Some methods for determining the cloud point for crude oils have been reviewed in an article entitled "Cloud-Point Determination for Crude Oils" by V. R. Kruka et al. (Journal of Petroleum Technology, vol. 47, pp. 681-687, August 1995) which is incorporated herein by reference. Briefly, these methods are based primarily on visual observations, light transmission or scattering measurements, heat capacity and thermal conductivity measurements, density variation measurements, and viscosity measurements.
An American Society for Testing and Materials (ASTM) standard test method based on visual observations is also disclosed in ASTM Standard D-2500 (Standard Test Method for Cloud Point of Petroleum Oils, pp. 199-20 1, ASTM, 199 1). This visual observation method is limited to a relatively transparent oil sample; and it is based on an operator's subjective judgment of a temperature at which wax particles begin to appear in the oil sample, which is variable from one sample to the next and open to error. More objective cloud-point temperature measurements are possible with light-transmission or light-scattering measurements; but these measurements generally require a relatively transparent oil sample.
Viscosity cloud-point measurements have been based on measuring the energy required to produce sliding motion in a thin alloy steel blade by magnetostrictive excitation (see J. F. Nowell et al., Journal of Petroleum Technology, vol. 8, pp. 95-97, September 1956); or alternately on falling balls or rotating viscometers.
Numerous patents have also issued for determining the cloud point of oil and petroleum products, based on methods similar to those listed in the review article of Kruka et al. (see U.S. Pat. Nos. 3,580,047; 3,643,492; 3,677,064; 4,519,717; 4,804,274; 4,925,314; 5,007,733; and 5,088,833). Thus, a simple and reliable apparatus and method is needed for analyzing petroleum-based compositions and for sensing the deposition of constituents therein. The apparatus and method should be able to distinguish between suspension and deposition. Such analysis can provide information about a deposition-point temperature below which some of the constituents (e.g., paraffins) begin to solidify or crystallize and form deposits, can provide information about a cloud-point temperature below which some of the constituents (e.g., paraffins) begin to solidify or crystallize (see below), a pour-point temperature below which the petroleum-based composition congeals and does not readily pour or flow, and/or a freeze-point temperature at which the petroleum-based composition entirely solidifies.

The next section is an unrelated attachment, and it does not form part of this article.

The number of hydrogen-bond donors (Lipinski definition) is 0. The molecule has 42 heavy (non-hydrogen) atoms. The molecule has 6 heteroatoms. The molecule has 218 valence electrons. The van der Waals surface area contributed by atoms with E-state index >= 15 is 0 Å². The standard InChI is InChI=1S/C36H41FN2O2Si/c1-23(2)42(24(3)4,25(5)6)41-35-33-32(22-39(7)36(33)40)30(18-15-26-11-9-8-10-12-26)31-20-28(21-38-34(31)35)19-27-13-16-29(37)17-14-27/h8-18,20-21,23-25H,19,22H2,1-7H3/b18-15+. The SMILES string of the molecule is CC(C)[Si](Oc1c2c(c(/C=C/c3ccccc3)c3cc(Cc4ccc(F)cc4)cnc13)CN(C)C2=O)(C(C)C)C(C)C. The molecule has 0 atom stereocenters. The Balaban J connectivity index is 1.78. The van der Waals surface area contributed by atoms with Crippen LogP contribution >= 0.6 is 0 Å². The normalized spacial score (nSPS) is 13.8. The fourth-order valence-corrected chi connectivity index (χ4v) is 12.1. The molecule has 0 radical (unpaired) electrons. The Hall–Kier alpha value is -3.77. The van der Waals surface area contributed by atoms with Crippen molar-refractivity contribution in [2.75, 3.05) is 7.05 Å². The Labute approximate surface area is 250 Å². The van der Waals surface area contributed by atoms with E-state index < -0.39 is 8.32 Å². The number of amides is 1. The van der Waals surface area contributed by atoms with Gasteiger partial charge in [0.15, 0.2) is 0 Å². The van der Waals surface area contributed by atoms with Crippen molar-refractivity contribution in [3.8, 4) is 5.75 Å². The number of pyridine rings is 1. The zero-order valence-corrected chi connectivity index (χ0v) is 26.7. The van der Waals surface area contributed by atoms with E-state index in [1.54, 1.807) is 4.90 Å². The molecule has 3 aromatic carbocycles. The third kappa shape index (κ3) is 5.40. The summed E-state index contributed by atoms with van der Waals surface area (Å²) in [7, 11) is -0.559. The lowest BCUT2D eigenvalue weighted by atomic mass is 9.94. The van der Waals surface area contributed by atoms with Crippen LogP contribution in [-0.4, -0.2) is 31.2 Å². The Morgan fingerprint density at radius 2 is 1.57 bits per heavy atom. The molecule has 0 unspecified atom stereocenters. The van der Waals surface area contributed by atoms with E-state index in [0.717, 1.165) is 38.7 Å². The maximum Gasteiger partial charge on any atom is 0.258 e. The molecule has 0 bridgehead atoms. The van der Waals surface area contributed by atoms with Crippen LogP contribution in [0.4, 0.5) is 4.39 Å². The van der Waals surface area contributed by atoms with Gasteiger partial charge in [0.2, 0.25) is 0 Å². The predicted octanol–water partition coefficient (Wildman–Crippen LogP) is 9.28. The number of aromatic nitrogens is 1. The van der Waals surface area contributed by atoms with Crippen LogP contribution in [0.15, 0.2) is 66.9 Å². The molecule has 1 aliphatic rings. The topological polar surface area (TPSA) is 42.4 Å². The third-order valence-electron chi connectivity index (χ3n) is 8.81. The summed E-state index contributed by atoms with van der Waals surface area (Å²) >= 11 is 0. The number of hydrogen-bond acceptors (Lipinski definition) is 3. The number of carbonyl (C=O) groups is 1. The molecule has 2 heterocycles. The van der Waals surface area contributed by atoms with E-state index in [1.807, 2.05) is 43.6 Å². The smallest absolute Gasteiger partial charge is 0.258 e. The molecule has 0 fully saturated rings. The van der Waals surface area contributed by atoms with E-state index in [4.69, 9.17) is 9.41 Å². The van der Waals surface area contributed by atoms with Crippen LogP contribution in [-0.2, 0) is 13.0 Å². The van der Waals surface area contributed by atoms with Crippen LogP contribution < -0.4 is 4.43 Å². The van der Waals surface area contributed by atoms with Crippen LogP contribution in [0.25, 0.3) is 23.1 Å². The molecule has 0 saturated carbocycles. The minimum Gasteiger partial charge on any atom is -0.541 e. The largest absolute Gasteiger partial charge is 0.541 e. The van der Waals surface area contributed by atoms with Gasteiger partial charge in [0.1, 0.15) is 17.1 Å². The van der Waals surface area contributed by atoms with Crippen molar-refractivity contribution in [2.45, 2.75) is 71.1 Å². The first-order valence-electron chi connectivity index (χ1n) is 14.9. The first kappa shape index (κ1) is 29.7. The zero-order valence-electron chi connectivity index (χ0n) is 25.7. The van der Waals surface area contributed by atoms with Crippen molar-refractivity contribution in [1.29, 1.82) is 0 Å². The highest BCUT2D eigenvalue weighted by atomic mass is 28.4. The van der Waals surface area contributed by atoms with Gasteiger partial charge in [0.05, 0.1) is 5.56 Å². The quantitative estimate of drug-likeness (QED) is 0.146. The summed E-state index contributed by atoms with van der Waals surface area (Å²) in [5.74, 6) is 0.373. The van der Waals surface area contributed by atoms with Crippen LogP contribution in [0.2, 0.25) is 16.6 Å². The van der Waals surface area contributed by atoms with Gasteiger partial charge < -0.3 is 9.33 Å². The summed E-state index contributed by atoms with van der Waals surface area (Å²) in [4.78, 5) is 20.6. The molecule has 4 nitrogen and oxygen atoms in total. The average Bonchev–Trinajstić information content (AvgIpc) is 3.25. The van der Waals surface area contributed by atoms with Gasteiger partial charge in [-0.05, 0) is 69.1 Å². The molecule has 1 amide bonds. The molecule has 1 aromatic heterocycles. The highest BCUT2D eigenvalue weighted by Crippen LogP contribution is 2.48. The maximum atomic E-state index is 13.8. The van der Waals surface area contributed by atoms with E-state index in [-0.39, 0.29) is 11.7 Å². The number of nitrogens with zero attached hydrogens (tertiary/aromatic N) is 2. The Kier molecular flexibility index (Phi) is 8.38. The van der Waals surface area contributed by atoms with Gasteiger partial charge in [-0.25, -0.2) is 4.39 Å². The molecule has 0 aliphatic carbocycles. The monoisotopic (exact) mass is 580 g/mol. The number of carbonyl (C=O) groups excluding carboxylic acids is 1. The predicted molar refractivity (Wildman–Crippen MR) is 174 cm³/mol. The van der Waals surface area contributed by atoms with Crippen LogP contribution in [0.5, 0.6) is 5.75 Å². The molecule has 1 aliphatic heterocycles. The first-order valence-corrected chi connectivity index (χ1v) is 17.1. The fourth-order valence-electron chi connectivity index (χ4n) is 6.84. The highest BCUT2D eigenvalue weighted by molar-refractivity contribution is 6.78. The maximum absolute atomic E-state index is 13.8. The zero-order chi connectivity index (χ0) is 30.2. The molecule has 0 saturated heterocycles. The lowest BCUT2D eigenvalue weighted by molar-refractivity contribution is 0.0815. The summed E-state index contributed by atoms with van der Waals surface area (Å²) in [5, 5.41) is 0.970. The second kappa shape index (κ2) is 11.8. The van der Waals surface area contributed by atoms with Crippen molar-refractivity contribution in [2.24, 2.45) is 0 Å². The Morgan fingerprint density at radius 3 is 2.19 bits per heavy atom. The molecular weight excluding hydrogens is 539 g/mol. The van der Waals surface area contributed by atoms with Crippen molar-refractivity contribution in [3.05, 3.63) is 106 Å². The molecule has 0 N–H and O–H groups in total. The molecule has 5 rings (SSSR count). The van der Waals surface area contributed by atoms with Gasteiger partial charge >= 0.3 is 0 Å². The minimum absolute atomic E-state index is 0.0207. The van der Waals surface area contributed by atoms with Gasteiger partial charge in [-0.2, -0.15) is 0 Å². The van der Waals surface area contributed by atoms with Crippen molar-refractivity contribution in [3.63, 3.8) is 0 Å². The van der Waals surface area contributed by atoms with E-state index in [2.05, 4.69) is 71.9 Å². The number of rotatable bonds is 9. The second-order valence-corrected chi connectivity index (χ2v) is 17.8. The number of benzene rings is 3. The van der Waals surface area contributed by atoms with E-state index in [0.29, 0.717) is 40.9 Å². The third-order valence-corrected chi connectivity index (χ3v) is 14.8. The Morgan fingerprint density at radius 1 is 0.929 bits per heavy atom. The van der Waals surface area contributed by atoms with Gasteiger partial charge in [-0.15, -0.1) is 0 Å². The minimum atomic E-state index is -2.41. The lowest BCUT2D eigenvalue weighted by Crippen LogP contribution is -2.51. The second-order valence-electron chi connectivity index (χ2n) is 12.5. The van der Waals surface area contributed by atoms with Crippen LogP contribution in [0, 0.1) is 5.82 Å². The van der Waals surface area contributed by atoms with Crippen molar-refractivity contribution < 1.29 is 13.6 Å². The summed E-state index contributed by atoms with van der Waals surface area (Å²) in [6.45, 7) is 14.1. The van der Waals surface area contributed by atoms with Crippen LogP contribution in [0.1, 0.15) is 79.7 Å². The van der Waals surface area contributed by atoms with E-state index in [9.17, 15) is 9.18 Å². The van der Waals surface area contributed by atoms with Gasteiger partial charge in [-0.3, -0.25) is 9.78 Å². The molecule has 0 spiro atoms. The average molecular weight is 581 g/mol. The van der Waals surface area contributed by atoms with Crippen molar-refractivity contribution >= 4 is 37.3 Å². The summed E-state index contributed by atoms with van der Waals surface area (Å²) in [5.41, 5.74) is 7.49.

The apparatus and method of the present invention, which teaches an acoustic-wave device or sensor, can be used to analyze petroleum-based compositions having a wide range of viscosities and to provide information about a deposition point or a cloud point. The acoustic-wave sensor apparatus and method of the present invention can be applied to analyze petroleum-based compositions in many different forms and at many different stages of oil recovery, transport, storage, processing or use, including in the form a small-volume (e.g., about 25 cm3) sample placed within a container; in the form of a composition flowing through a pipeline during recovery, transport, or processing; or in the form of a composition contained within a tank for storage or use. The apparatus and method of the present invention can be used to provide indications of a solidification of constituents within a pipeline or storage tank and of an accumulation or deposition of the solidified constituents on an inner surface of the pipeline or storage tank where the temperature is not actively controlled. Additionally, the apparatus of the present invention can be used to provide information as the rate and amount of deposition to determine when the solidified constituents accumulate sufficiently to create problems. Additionally, the present invention is that the acoustic-wave sensor apparatus can be operatively connected to means for maintaining the petroleum-based composition above a predetermined point such as a deposition point, cloud point, a pour point, or a freeze point. Furthermore, the apparatus and method of the present invention provides a high-measurement sensitivity, thereby allowing the determination of a plurality of cloud or deposition points within a petroleum-based composition due to different constituents which solidify at different temperatures.
An acoustic-wave sensor apparatus and method are provided for analyzing a fluid having constituents which form deposits on the sensor when the sensor is cooled below a deposition-point temperature. The apparatus comprises an acoustic-wave device or sensor having a crystal, the crystal having at least one surface in contact with the fluid for detecting the presence of solidified constituents accumulated thereon and generating an output signal in response to the accumulation. The acoustic-wave sensor apparatus comprises a piezoelectric acoustic-wave device such as a thickness-shear-mode (TSM) device (also termed a quartz crystal microbalance), a surface-acoustic-wave (SAW) device, an acoustic-plate-mode (APM) device, or a flexural-plate-wave (FPW) device; and further comprises an electrical circuit for activating the acoustic-wave device to generate the output signal therefrom. The acoustic-wave sensor apparatus can also include temperature sensing means in thermal contact with the fluid for measuring the temperature thereof, and means for varying the temperature of the crystal over a predetermined temperature range including the deposition-point temperature. The apparatus includes a means for controlling the temperature of the acoustic wave sensor to be either cooler or hotter than the temperature of the fluid being analyzed. This temperature control means can be either a separate device that is thermally connected to the acoustic wave sensor, such as a thermoelectric cooler coupled to the crystal by a heat transfer fluid, or it can be incorporated into the acoustic wave device by including a Peltier junction into the acoustic wave device.